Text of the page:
TAG | life insurance products
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AARP’s website posted an article from The Kiplinger aimed at the baby-boomer investor. The article, written by Kimberly Lankford goes on to say that the pitch is compelling: Participate in the stock market’s upside and avoid the downside. That’s how sales agents who collect lucrative commissions peddle equity-indexed annuities. Their targets are baby-boomers who are trying to rebuild their nest eggs and are now fearful of the stock market and frustrated with bonds’ low interest rates.
Most equity-indexed annuity contracts promise that you will never lose money, even if the market index declines. But these costly products give you only a portion of the market’s gains, and their protection against loss is minimal. If you’re looking for principal protection, consider buying a deferred variable annuity with guaranteed benefits.
The Fuzzy math. Despite the title, equity-indexed annuities don’t actually invest in the stock market. Your returns may be loosely based on a market index, but you get a lot less than investors in the actual index would receive because of caps on returns and other limitations.
For example, if Standard & Poor’s 500-stock index returns 26% this year, as it did in 2009, investors in some of the Phoenix Companies’ equity-indexed annuities would receive just 6.5% or less — fairly typical for these products. Some equity-indexed annuities offer higher caps but reduce your returns by other means, such as restricting your participation rate to 80% of an index’s increase or subtracting a fixed percentage (a spread rate) from the index’s return. Worst of all, these limitations can change even after you’ve purchased the annuity. Plus, you may be locked in to the investment for seven to ten years and pay a penalty if you cash out early.
Indexed annuities are regulated as insurance products, not securities, so they offer few of the usual required disclosures to help you decipher their fees, calculate performance or even figure out how the money is invested. And the new financial-reform bill would keep it that way; it bars the Securities and Exchange Commission from implementing a rule to oversee them.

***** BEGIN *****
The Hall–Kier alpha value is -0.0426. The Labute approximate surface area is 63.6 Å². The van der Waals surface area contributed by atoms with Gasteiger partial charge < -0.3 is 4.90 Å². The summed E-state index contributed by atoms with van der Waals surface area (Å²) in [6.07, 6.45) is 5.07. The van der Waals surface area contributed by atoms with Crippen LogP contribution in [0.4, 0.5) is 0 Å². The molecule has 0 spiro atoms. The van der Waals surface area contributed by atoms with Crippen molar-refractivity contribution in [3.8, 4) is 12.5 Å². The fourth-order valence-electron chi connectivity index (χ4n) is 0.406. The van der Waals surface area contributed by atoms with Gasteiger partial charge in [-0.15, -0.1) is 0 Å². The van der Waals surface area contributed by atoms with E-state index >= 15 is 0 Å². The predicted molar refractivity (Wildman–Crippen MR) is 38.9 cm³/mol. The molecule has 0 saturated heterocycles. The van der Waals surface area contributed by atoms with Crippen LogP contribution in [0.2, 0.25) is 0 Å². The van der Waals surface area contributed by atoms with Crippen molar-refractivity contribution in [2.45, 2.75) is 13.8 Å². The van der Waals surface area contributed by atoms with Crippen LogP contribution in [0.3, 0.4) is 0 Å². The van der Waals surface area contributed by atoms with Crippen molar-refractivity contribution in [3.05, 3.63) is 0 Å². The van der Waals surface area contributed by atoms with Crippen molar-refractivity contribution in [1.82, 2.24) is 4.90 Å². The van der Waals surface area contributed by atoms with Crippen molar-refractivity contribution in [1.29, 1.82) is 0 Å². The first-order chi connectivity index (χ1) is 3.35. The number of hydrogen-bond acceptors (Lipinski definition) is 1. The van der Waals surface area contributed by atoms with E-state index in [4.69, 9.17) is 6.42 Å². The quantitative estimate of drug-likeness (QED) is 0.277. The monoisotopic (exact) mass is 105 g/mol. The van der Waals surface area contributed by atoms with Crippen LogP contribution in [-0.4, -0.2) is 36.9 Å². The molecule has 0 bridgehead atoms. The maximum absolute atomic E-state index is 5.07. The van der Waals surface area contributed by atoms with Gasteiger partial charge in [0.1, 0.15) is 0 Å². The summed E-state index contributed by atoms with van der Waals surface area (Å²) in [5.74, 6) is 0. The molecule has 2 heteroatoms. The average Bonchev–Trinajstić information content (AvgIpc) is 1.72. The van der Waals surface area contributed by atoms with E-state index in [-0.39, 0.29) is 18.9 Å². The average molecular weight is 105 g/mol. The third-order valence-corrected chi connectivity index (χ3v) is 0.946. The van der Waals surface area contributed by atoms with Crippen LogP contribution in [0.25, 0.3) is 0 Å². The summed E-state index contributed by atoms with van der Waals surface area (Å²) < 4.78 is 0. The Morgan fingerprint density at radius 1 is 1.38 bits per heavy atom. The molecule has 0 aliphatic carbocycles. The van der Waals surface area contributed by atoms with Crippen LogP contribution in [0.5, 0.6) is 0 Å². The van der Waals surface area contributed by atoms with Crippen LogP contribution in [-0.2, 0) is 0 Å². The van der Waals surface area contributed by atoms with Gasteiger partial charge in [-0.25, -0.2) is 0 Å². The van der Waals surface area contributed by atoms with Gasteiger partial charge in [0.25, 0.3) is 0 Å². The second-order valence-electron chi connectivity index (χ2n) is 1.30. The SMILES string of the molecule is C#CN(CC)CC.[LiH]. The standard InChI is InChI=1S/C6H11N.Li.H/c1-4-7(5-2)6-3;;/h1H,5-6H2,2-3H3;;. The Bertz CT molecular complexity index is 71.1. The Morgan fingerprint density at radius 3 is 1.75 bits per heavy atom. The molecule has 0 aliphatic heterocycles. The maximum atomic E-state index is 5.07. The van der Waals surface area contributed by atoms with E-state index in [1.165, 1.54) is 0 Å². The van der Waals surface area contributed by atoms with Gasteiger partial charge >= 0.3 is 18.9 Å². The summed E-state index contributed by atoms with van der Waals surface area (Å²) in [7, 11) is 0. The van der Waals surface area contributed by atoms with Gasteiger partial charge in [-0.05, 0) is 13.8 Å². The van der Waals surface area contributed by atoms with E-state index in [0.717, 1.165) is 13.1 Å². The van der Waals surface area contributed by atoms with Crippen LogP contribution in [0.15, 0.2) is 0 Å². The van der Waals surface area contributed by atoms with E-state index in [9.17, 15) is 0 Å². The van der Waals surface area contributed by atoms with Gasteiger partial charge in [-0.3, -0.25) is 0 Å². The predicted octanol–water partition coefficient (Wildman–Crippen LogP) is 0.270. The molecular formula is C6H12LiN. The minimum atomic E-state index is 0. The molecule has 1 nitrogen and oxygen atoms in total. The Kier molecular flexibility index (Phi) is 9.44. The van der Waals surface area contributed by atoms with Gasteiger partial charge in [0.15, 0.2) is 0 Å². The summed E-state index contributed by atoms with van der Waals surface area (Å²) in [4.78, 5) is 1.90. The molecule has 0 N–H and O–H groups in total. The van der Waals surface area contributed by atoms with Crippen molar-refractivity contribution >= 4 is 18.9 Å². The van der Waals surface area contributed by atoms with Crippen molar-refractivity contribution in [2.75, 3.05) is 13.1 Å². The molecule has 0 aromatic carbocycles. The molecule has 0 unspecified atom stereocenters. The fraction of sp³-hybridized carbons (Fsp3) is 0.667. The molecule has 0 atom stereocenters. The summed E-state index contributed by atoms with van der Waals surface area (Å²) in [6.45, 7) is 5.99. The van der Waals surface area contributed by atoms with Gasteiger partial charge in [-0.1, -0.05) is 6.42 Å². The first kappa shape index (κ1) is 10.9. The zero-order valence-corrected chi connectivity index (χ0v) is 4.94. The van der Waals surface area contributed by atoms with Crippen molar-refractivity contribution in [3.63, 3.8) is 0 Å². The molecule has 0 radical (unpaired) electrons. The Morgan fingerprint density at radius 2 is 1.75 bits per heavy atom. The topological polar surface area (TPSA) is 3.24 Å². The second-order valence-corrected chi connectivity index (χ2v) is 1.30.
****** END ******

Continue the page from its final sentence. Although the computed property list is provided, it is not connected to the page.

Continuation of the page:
Call a Securities Arbitration Lawyer for a free consultation on how to recover your losses. To speak with an attorney, call 888-760-6552, or visit www.stockmarketlawsuit.com. Soreide Law Group, PLLC., representing investors nationwide before FINRA the Financial Industry Regulatory Authority.
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Claude Steven Mosley (CRD #1161832, Registered Representative, Myrtle Beach, SC) submitted a Letter of Acceptance, Waiver of Consent in which he was fined $15,000 and suspended from association with any FINRA member in any capacity for four months. Without admitting or denying the findings, Mosley consented to the described sanctions and to the entry of findings that he sold variable annuities issued by an annuity and life insurance company to a number of clients while at a member firm, and upon joining another member firm, he was appointed to sell the same annuity and life insurance products, and sought to have the variable annuities that he had sold while at the previous firm transferred to his new firm. The findings stated the the annuity and the life insurance company did not permit the block transfer but some of Mosley’s customers submitted change-of-dealer forms to the company. The findings also stated that Mosley contacted the company and, without specific customer authorization, reallocated the sub-accounts for numerous variable annuities belonging to many individulas including customers of the second firm that he had sold while at the previous firm. The findings also included that Mosley had not obtained written authorization for the use of discretionary authority from the customers at his second firm, and the remaining customers whose sub-accounts were reallocated were not customers of his second firm but had remained with Mosley’s first firm. FINRA found that Mosley had not sought his second firm’s prior approval to engage in these transactions for non-customers.
The suspension is in effect from Dec. 6, 2010, through Apr. 5, 2011. (FINRA Case # 2009019272201)
This sanction appeared on the FINRA website’s Disciplinary Actions for January, 2011.
If you have been a victim of the alleged fraudulent schemes of Claude Steven Mosley, or a similar situation, call a Securities Arbitration Lawyer for a free consultation on how to recover your losses. To speak with an attorney, call 888-760-6552, or visit www.stockmarketlawsuit.com. Soreide Law Group, PLLC., representing investors nationwide before FINRA the Financial Industry Regulatory Authority.
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